Microsoft explain the new boot process in Windows 8

Choose an option: Continue, Use a device, Use another operating system ,Troubleshoot, or Turn off your PC

In the latest post on the Building Windows 8 Blog Microsoft have talked about the fast boot process in Windows 8 and with the use of UEFI firmware you don’t have to desperately press F8 to try and get in to the boot loader.  It looks like things like booting from a USB stick are going to be much easier and finally moving us from the 1980’s style boot screens.

As  with all the other posts on the Windows 8 Blog it’s very long and detailed but the summary of it is that booting is going to look better and work faster.  Read the post for all the details.

 

The core vision behind the boot options menu is to create a single place for every option that affects the startup behavior of the Windows 8 PC. Portions of this menu were discussed in detail in our previous blog post titled Reengineering the Windows boot experience. That post has the complete details and describes the fundamental changes made within the boot menus to enable touch interaction, Windows 8 visuals, and a cohesive user experience across the many surfaces that make up boot. Here is a screenshot of the boot options menu on one of my UEFI-based PCs:

Booting to an alternate device (such as a USB drive or network) is one of the most common scenarios that previously required interrupting boot with a keystroke. With Windows 8 UEFI-based firmware, we can now use software to trigger this. On these devices, you’ll now see the “Use a device” button in the boot options menu, which provides this functionality directly. As you can see in the above image, this functionality sits side-by-side with the other boot options. Windows no longer requires a keystroke interruption to boot from an alternate device, (assuming, for the moment, that you can reach the boot options menu itself without requiring a keystroke in boot. More on this in a minute.)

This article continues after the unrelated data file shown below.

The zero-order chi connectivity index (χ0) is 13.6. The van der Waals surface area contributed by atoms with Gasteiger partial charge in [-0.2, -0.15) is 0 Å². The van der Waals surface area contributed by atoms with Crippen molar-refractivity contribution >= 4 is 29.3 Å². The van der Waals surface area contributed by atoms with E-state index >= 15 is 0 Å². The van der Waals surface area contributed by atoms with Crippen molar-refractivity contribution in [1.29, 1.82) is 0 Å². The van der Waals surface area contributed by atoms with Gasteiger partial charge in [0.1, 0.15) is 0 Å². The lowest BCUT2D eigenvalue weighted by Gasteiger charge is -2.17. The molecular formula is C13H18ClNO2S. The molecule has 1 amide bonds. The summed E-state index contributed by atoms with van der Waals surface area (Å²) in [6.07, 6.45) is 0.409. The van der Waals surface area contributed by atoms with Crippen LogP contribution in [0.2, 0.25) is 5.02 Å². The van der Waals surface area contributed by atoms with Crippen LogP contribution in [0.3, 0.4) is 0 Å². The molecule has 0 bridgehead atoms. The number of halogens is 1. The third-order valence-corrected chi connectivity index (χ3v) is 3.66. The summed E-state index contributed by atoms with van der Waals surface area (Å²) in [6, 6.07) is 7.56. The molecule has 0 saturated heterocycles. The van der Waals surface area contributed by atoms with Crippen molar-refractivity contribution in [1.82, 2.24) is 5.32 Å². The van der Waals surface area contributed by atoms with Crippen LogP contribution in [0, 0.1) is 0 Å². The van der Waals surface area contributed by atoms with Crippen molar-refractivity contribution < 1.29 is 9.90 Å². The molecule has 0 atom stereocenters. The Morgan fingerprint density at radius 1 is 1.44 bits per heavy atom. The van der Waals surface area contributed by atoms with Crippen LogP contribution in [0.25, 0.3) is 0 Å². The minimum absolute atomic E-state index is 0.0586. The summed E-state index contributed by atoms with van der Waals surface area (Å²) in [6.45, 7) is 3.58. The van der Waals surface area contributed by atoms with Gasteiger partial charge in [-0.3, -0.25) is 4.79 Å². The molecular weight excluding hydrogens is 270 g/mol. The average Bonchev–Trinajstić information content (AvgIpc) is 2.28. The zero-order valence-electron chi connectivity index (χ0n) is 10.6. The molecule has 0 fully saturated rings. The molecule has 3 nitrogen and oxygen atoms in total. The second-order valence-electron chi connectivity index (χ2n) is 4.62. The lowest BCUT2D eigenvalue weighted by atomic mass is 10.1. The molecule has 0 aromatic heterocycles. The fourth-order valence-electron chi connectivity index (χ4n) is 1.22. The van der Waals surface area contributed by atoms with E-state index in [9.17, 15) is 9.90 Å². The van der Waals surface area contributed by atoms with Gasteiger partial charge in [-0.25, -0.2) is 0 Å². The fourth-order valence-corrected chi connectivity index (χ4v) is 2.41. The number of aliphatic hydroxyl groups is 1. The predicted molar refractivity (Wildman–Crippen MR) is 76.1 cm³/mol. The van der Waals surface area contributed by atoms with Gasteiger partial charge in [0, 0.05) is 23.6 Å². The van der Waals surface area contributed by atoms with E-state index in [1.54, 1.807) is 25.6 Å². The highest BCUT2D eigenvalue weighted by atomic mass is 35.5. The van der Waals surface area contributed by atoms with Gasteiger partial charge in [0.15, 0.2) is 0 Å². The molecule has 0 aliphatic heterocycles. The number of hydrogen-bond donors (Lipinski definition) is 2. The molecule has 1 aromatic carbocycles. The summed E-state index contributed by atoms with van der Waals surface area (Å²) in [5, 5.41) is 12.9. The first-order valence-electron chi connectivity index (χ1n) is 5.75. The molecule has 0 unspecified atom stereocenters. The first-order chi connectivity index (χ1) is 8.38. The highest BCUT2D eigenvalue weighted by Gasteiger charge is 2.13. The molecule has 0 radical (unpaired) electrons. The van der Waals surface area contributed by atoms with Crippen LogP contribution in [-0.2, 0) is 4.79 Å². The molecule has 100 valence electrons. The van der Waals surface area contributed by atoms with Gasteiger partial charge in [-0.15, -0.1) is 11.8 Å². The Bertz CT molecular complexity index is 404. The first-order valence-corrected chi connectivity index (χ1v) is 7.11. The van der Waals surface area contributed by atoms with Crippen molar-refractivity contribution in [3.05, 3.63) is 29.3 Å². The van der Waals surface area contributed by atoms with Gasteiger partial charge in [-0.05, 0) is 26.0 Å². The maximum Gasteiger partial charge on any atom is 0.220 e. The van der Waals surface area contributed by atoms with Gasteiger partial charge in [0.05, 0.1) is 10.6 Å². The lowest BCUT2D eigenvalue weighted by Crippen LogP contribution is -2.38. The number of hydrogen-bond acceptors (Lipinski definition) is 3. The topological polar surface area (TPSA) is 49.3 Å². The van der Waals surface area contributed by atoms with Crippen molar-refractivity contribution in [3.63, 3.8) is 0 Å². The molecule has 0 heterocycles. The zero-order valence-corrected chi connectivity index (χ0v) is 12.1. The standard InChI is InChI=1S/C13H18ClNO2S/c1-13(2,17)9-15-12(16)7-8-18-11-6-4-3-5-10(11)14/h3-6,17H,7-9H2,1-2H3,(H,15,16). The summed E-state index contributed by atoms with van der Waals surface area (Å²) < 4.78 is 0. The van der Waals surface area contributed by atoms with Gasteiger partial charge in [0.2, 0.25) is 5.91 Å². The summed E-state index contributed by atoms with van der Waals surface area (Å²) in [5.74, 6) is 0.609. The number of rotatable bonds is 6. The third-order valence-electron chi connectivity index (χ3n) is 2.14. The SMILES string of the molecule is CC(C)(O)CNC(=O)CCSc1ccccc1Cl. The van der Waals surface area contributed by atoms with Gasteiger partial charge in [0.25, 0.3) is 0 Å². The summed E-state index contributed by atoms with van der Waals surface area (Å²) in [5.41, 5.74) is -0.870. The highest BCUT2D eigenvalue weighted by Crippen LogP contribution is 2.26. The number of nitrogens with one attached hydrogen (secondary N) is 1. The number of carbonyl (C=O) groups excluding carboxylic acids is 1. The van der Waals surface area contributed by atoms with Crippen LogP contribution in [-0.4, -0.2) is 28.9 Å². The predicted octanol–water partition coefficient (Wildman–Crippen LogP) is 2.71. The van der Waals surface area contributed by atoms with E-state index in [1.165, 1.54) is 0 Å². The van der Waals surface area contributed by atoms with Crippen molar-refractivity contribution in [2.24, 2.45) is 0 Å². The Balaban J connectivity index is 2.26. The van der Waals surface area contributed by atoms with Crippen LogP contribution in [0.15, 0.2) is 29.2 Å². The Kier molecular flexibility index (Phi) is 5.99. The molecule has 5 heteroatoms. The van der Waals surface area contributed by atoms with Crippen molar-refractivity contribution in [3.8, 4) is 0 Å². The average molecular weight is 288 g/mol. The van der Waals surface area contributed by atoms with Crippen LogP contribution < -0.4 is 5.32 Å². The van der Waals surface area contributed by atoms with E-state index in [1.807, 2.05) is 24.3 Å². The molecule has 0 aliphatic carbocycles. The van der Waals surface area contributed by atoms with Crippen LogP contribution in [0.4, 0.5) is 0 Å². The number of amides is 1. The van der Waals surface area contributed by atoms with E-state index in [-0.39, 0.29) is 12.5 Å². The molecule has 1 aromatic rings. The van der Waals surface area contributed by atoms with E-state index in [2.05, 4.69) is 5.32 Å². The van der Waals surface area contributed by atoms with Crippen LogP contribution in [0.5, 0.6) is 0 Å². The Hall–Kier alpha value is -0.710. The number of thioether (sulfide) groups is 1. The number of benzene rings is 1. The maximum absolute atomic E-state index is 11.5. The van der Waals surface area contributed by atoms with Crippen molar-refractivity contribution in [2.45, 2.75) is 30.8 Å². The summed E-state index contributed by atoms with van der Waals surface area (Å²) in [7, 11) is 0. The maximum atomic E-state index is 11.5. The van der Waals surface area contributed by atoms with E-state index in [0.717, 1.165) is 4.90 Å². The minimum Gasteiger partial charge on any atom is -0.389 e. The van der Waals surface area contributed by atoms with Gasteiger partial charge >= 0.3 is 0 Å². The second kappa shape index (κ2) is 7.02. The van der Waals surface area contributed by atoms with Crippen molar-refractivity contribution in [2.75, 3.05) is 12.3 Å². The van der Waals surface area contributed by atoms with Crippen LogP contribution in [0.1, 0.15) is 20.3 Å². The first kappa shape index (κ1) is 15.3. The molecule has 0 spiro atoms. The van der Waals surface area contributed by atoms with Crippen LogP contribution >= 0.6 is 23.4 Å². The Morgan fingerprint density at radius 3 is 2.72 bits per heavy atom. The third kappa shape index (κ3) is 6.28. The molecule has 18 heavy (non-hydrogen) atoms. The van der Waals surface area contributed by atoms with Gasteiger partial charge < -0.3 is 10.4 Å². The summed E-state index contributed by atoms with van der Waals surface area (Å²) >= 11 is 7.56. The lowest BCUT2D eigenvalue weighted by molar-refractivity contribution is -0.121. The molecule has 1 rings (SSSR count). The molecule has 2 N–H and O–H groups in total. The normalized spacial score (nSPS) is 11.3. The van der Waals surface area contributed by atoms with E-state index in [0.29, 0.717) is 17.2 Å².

Into this same menu, we’ve added new functionality that allows you to reboot directly into the UEFI firmware’s BIOS setup (on Windows 8 UEFI hardware that supports this). On previous-era hardware, instructions for entering BIOS setup appeared at POST in messages like “Press F2 for setup.” (These messages have been around on PCs longer than perhaps any other type of UI.) They will still occur on systems that were made prior to Windows 8, where they will continue to work (primarily because these devices take several seconds to POST.) However, a Windows 8 UEFI-based PC won’t stay in POST long enough for keystrokes like this to be used, so the new UEFI-based functionality allows this option to live on in the boot options menu. After looking at the other items in this menu, we decided to place the button that reboots the PC into the UEFI firmware’s BIOS setup under the “Troubleshooting” node, within the “Advanced options” group:

System Restore, System Image Recovery, Automatic Repair, Command Prompt, UEFI Firmware Settings ,or Windows Startup Settings

Ian Dixon

Founder of The Digital Lifestyle.com and host of The Digital Lifestyle Show. Started podcasting in 2005, Windows Entertainment and Connected Home MVP. Lover of gadgets from the Raspberry Pi to the iPad, Android to Windows 8. Also a massive motor racing fan